82. Jacob Have I Loved - Katherine Paterson
83. The Knife of Never Letting Go - Patrick Ness (Just finished reading this... it was so good!)
84. Poison Study - Maria V. Snyder
85. Shadow Kiss - Richelle Mead
86. The True Confessions of Charlotte Doyle - Avi
87. An Abundance of Katherines - John Green
(Started reading this and just couldn't get into it... I have yet to join the cult of John Green.)
88. The Curious Incident of the Dog in the Night-time - Mark Haddon
89. A Ring of Endless Light - Madeleine L'Engle
90. Glass Houses - Rachel Caine
91. The Astonishing Life of Octavian Nothing, Traitor to the Nation, Volume I: The Pox Party - M.T. Anderson
92. Walk Two Moons - Sharon Creech
93. Whale Talk - Chris Crutcher
94. Perfect Chemistry - Simone Elkeles
95. Going Too Far - Jennifer Echols
96. The Last Song - Nicholas Sparks (Very surprised to see this one on the list!)
97. Before I Fall - Lauren Oliver
98. Hatchet - Gary Paulsen
99. The Pigman - Paul Zindel
100. The Hero and the Crown - Robin McKinley

Friday, August 20, 2010

The Summoning review

I picked this book up because I loved the cover.  I heard it was about a girl who has some psychic abilities, and I love fantasy, so I thought I'd give it a try.  Chloe Saunders has the ability to see dead people.  This book veers solidly into horror territory right away, with a flashback to malevolent ghosts from Chloe's childhood that doesn't shy away from the suspenseful or grotesque.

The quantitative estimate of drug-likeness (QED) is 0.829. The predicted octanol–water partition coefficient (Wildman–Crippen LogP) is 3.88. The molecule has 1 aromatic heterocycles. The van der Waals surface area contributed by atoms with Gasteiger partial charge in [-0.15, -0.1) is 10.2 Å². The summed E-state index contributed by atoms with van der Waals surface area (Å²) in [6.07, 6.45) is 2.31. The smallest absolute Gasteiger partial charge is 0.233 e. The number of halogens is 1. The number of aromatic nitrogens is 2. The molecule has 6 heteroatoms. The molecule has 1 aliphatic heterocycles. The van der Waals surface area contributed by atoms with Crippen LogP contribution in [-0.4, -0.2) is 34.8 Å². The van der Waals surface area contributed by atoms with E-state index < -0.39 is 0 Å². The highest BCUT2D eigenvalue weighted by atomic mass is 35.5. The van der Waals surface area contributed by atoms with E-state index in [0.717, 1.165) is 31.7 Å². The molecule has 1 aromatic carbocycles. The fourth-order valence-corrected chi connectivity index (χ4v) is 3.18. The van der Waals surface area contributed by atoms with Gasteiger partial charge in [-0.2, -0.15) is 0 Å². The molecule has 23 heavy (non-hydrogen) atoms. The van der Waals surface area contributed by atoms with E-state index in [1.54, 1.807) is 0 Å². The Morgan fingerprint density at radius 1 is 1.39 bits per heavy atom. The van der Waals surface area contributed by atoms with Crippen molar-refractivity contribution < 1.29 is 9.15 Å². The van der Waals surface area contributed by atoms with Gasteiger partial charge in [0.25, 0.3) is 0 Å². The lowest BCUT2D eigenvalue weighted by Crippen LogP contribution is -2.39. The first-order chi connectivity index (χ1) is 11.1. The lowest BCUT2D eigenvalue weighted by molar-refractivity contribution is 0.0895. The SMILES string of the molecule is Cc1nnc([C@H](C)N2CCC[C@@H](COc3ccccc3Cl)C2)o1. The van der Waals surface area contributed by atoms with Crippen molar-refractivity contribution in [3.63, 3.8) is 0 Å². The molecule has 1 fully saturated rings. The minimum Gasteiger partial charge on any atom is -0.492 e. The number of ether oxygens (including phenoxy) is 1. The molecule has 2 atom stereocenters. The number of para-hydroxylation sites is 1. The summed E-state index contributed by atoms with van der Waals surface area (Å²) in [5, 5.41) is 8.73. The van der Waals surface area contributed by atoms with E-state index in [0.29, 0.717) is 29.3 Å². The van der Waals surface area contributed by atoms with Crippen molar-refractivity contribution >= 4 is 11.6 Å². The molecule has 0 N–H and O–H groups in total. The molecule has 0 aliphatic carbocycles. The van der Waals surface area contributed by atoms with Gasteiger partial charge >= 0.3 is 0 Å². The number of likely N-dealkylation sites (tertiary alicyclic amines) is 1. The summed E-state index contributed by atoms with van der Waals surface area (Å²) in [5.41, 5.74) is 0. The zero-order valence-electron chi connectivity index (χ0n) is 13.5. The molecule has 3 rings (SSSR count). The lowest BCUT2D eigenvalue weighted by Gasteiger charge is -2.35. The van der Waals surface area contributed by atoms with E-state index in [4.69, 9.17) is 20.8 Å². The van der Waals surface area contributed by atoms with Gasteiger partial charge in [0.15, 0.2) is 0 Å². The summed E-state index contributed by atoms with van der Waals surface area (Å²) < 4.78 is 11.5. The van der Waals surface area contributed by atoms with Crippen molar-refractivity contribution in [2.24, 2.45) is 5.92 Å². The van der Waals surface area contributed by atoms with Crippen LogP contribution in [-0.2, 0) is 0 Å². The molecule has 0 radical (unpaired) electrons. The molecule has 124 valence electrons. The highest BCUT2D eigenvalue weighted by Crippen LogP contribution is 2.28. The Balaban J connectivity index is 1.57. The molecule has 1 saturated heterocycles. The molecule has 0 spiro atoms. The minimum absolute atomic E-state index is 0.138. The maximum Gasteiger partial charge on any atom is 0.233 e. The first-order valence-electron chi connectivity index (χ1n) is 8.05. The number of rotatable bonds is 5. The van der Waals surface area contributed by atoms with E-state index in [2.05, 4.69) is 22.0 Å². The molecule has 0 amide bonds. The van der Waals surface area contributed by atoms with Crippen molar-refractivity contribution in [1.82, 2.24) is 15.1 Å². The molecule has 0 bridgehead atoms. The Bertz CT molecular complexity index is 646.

After Chloe collapses at school after another particularly horrific sighting, her often-absent father and aunt decide to commit her to an institution, Lyle House, which is where the bulk of the story plays out.  Once there, Chloe meets up with other patients, Rae, Simon and his hulking brother Derek, her roommate Liz and catty Tori.

Simon hints to her that everything at Lyle House isn't what it seems.  All of the teens have special powers and they're being locked up as part of an adult conspiracy. Simon describes himself as a wizard; Chloe is, of course, a necromancer. Simon's adopted brother Derek has superstrength and the ability to shift into a wolf form, something which causes him to barf excessively.  Liz has the ability to make objects move, seemingly of their own accord, and when she freaks out and creates a mess, levitating and exploding shampoo bottles in the bathroom, she is taken to a different facility and not heard from again.  Only Chloe, via her special ability, knows that Liz is dead, and therefore knows that all of their lives are in danger.  Chloe, Simon, Derek and Rae all make a break for it, and the book ends on a tremendous cliffhanger, after Chloe realizes her trusted aunt is also in on the conspiracy.  With nowhere left to turn, she summons Liz's ghost for advice on what to do next.